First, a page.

Please write down your thoughts. What remains uncertain? Which single thing will you now try to resolve? How? What were the results?
Imagine if you kept a diary of the refinement of every image? Not that I expect anyone to actually do this, I never have, but it would probably help get the learning to stick. And wouldn't it be grand if Sargent and Zorn and George Post had left their diaries behind for us?

Thursday, January 24, 2013

beginning watercolor homework 1/24/13 gorgeous paint

For this exercise, use good 100% cotton, 140# paper, 1/4 sheet (11x15") minimum. Bigger would be fine. It may be a good idea to read these guidelines all the way through before starting. Twice. See if you can visualize the process while you read it the second time.

Make two or three large washes as a first layer, and let them run into each other on the page, so that their edges flow together somewhat. There is no need to correct anything. Whatever happens will be fine. The only requirement is that all of your washes and strokes be fluid and transparent.

While the washes are still wet, make a series of strokes with your biggest brush, so that each first-layer area gets a second layer of marks. If some of the washes are already dry, just carry on with the strokes anyway. Use as few or as many colors as you like.

Now make smaller marks that touch the big strokes. They can overlap as much or as little as seems right to you. Let the paper dry completely, so that it no longer feels cool to the touch. A hairdryer is useful.

Now mix up a puddle of a color that contrasts with one of your original washes, and lay it on top of part of the first wash. Leave some of the first layer unglazed, so you can still see the original color. Do the same for the other first-layer washes.

You might be tempted to "improve" your page by removing paint. Instead, consider making a second version, and bring them both to class.
Have fun.

intermediate watercolor homework 1/24/13 designing your preliminary studies

After observing everyone in class yesterday, I can now say definitively that I am not the only one who wants to skip the preliminary study phase and jump right to the long overdue "lucky break" phase, where all my uncertainty magically disappears just as the brush touches the paper. This is a little like the guy who backs out of his driveway without looking because he's tired of always waiting for the traffic to clear. Sometimes we do get lucky, but the odds, as you know, are against it.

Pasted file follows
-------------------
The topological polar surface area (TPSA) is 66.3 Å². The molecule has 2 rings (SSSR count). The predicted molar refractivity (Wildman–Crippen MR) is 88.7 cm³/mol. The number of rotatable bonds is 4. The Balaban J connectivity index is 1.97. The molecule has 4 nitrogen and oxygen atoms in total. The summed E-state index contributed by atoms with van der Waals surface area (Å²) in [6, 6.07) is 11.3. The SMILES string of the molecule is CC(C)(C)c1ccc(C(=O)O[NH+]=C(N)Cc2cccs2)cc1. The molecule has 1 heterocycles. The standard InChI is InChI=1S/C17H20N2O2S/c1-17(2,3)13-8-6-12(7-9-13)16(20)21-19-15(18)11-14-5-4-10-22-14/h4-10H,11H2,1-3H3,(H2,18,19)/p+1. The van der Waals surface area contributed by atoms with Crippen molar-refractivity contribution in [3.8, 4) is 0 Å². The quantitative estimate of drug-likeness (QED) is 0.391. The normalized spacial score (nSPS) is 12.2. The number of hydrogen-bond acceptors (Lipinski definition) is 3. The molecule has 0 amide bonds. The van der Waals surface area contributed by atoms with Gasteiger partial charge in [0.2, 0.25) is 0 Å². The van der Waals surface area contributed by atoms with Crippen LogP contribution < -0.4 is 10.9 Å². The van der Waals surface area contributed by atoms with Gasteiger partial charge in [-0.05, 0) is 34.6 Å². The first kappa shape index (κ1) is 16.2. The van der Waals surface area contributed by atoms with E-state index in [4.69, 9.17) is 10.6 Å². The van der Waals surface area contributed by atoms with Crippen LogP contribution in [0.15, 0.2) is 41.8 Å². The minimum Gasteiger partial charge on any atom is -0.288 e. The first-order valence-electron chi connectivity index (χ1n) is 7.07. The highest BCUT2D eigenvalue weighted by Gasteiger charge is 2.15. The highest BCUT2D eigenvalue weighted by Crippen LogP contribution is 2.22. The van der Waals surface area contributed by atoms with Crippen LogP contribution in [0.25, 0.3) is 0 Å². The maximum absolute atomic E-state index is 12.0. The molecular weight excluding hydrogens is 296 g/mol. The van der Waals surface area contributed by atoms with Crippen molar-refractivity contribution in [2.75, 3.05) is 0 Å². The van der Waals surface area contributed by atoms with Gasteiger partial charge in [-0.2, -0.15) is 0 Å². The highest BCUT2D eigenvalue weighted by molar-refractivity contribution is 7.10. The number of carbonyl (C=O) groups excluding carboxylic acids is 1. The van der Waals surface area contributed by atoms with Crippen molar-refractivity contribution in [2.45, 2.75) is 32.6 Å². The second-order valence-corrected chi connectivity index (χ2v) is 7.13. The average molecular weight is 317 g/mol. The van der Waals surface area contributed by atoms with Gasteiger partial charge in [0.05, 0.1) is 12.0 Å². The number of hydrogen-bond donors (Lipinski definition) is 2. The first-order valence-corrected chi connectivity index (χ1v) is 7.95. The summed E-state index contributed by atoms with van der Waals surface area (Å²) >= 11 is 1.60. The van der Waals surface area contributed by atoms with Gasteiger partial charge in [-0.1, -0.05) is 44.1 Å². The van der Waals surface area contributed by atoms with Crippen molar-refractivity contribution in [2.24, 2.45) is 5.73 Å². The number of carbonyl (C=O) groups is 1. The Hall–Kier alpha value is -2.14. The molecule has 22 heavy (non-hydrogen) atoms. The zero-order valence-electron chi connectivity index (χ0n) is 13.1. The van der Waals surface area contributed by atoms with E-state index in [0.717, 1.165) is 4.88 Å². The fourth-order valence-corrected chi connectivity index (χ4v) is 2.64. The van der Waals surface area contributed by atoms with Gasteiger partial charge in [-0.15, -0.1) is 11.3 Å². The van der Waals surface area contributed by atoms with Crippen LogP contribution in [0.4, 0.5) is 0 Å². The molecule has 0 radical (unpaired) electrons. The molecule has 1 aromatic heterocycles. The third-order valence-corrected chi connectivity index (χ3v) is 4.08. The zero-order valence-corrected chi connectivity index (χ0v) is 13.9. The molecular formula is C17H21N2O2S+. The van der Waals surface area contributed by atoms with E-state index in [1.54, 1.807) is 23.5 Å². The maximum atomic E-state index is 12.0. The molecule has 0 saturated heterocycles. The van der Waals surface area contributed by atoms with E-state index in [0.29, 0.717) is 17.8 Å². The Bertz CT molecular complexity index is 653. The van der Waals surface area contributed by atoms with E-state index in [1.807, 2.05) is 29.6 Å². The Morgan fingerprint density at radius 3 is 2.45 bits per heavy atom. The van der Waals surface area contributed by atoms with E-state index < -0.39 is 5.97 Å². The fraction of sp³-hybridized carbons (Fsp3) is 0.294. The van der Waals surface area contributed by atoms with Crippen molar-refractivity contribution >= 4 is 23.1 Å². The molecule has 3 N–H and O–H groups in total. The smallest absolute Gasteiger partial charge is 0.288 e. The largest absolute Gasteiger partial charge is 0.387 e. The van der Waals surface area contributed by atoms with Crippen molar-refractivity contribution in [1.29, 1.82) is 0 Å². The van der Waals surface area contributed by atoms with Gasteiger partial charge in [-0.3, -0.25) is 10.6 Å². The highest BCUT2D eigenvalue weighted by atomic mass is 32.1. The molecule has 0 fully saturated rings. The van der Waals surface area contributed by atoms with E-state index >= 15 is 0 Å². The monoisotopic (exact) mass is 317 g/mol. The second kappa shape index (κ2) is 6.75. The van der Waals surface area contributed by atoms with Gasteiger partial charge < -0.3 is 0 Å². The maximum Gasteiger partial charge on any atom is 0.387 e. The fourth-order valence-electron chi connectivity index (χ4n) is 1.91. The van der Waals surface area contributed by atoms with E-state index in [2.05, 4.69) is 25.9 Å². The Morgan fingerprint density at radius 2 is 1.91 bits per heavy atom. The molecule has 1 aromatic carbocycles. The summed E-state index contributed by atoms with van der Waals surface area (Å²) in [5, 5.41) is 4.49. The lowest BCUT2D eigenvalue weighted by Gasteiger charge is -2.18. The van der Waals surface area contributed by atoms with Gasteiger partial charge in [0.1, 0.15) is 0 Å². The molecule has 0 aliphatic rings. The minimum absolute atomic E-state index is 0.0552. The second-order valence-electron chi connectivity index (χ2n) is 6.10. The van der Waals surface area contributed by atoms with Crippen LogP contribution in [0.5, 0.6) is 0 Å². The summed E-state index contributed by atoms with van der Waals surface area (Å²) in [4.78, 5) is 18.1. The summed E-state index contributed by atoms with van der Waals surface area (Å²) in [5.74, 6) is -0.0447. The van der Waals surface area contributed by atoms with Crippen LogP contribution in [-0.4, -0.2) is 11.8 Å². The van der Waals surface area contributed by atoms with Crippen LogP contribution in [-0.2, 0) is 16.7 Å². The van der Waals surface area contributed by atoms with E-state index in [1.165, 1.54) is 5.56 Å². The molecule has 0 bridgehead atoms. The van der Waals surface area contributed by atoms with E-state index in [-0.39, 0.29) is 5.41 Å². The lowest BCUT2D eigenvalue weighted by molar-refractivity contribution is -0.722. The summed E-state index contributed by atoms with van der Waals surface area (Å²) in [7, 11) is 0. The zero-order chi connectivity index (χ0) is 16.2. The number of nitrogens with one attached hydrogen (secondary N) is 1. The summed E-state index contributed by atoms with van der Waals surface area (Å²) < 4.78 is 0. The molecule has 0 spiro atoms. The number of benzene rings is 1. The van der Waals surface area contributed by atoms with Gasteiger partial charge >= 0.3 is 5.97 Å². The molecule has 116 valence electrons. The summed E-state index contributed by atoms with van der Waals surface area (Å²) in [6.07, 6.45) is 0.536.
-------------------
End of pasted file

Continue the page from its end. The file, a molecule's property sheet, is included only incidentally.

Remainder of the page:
I really do want to replace the habit of recklessness with a more thoughtful approach. I am convinced that the spontaneity we all value in a great watercolor comes more from certainty than from fate. And it definitely won't come from mastery. Not yet, anyway. I am simply not a good enough painter to rely completely on my "chops". I have to do the work of finding the territory within which I can make my marks with the certainty that they will work just fine.
If this sounds too cerebral to you, remember that I'm not talking about taking total control of the movement of the paint or the brush. In fact, I want to give the paint as much room as possible to go its own way. When I don't have a clear idea of the guidelines that are really necessary for my brushwork, I am much more likely to be too careful.

In this Sargent watercolor the blue strokes on the right are not at all precise, but they are correct enough to tell us all we need to know. Once he had decided on the color and value, the artist only had to make sure that the strokes were roughly horizontal, and irregular in their distribution. Some of the marks are hard-edged, some are soft, but Sargent did not have to be in control of which, or how many. A little of each, however it turned out, would be fine.